Wednesday, September 7, 2011

Print isn’t dead

Perhaps I’m not the norm here, but judging by my sales so far, print is definitely not dead yet. I have 15 sales – not a ton, I realize, but it’s a start – and of those 15, 7 are print copies. (7 print, 7 Kindle and 1 Nook) I’m finding that as I promote the book to people I know, more often than not, they don’t have an ereader, and therefore wouldn’t have been able to get my book if I wasn’t offering a paperback edition.

I guess the lesson to other self-publishers is: offer a print edition.

It really isn’t hard. There are print-on-demand companies like CreateSpace and Lulu that make the process relatively painless, and it’s not too expensive to get it going. Personally, I used CreateSpace, and the only cost I’ve incurred so far is the $39 Pro Plan (which lets me get higher royalties and makes their Extended Distribution available if I choose to utilize it later on). The ISBN was free, and I created the PDF and cover myself, so there was no cost there. Now, if you don’t have the software or experience to do those things on your own, you’ll have to outsource, but you need a cover even for an ebook, so you’ll have already faced that issue anyway. And making a PDF of the interior isn’t that difficult. I used Adobe InDesign, but I’m pretty sure word processing programs like Word can do it as well.

Point is, if you self-publish and choose to only publish ebooks, you’re probably losing some sales. Not everyone is on board the ebook bandwagon yet, and I don’t know about you, but I don’t feel right lecturing them on how you can still read ebooks on your computer via apps like Kindle for PC (or Nook for PC). Personally, I can’t read anything longer than a blog post on a computer screen without getting a horrific eye strain headache. That’s why I prefer my Kindle and don’t use my iPad as an ereader. Backlit LCD is not kind on the eyes, and I think that’s why a lot of people are resistant to ebooks.

An example of this: one of my promotion attempts is to make up postcards about my book (again, being a graphic designer has come in handy) and keep a stack on my desk at work. I work at a country club, so not only do I have pretty regular traffic in there from my co-workers, but we have about 200 or so members that come in every month to pay their bills. I don’t want to be obnoxious and ask every one of them to buy my book, but having the postcards there is a good way to start a conversation if they seem interested. The front of the card is the book cover and the back has a short blurb, links to my website and instructions on how/where to purchase it. So rather than have to explain to each person that I’m writing as Allison Kraft rather than my real name, and how they can get it on Amazon or Nook or blah blah blah (which they’ll most likely forget as soon as they walk out of the office), they can just take the card with them, and maybe later they’ll remember to check it out.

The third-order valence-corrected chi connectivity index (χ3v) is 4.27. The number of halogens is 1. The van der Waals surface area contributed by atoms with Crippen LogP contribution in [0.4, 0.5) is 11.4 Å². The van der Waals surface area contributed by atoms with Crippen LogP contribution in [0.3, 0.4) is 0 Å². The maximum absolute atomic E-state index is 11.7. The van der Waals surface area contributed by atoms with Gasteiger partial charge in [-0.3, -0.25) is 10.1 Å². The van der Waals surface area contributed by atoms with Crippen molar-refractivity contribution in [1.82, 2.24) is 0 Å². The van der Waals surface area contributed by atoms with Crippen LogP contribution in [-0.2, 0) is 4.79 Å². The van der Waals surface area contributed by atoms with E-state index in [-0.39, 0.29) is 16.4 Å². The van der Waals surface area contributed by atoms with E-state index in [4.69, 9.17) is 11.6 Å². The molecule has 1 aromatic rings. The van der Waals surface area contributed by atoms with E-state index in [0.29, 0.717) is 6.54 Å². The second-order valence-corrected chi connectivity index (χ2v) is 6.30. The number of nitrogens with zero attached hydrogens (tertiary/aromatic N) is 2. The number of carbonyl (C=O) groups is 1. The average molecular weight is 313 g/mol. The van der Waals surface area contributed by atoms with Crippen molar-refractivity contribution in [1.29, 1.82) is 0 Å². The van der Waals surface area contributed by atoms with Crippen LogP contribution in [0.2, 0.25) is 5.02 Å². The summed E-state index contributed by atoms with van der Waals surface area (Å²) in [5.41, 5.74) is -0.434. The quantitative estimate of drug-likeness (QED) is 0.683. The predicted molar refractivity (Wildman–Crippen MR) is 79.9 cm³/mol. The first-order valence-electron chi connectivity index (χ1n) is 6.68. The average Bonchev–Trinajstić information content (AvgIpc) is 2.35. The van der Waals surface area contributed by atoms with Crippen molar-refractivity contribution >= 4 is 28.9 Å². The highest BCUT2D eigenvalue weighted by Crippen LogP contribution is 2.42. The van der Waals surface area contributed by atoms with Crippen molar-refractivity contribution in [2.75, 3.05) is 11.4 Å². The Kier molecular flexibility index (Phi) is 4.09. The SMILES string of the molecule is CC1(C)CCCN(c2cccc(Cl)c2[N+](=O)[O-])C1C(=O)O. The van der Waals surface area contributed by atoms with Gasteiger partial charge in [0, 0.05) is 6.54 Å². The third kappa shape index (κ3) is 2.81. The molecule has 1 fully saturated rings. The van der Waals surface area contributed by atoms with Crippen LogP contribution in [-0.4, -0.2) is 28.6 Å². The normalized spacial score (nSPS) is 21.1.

Anyway, back to the example. I put the stack out today, and a little while later two of my co-workers came in and saw it. They both picked up a card and looked it over. One of them doesn’t have an ereader, so he said he would buy the paperback. That’s one sale I would have lost if I didn’t have a print version. (The other co-worker went on his phone to the Kindle site and looked at it a few minutes later, and most likely bought it.) Most of our members are retired as well, and while some of them are comfortable with technology and well-versed in the Internet, most aren’t, and therefore most will not have ereaders.

So there you go: two sales I might not have otherwise gotten if I’d relied solely on verbal promotion. One of those two employees already knew I had a book out, because our boss mentioned it yesterday. But he hadn’t made the effort to look it up or buy it until he picked up the postcard.

Now if only I could solve my other ebook-related problems so easily. I still only have Destined on Kindle and Nook, because the other formats (Kobo, iBooks, Sony, etc.) make it fairly difficult to get in without going through an aggregator like Smashwords. I’m in the process of dealing with Kobo, and hope it will work out, but I’m worried that I’m going to run into trouble with the ISBN. We’ll see. I’m also trying to get it for sale on Google Books, but that process is slow, and I’m a little hesitant of it because in order to have my book there, it has to be part of their preview program, which makes 20% of the book viewable for free. 20% is a LOT of content, but for now, Google eBooks is the only way I’ve found to put the ePub edition on sale where anyone can buy it. The way they do their previewing makes me nervous. It always looks like nearly the entire book is available, though when you actually go in and start paging through, it does only let you see parts of it. I don’t know. I may have to break down and use Smashwords, as much as I hate the idea. Why can’t SW just accept an ePub file directly? I spent SO many hours getting my ePub perfectly-formatted; I hate to throw that all away and take a chance on whatever their meatgrinder produces. Maybe I can find a way to sell the ePub directly from my website…


  1. Thanks. I didn't realize that. No reason not to do it if it's that easy.

  2. @Michael E. Walston I think if you have the ability to produce a well-formatted PDF, then it would be a crime not to get a print copy available. It doesn't cost anything, unless you decide to chip in the $39 for the Pro Plan (if you go with CreateSpace), and it opens you up to a whole new group of potential readers.

    I think in the past, people avoided PODs because their per-copy selling prices was too high. But now companies like CreateSpace and Lulu are able to print-to-order at prices that readers are able to afford.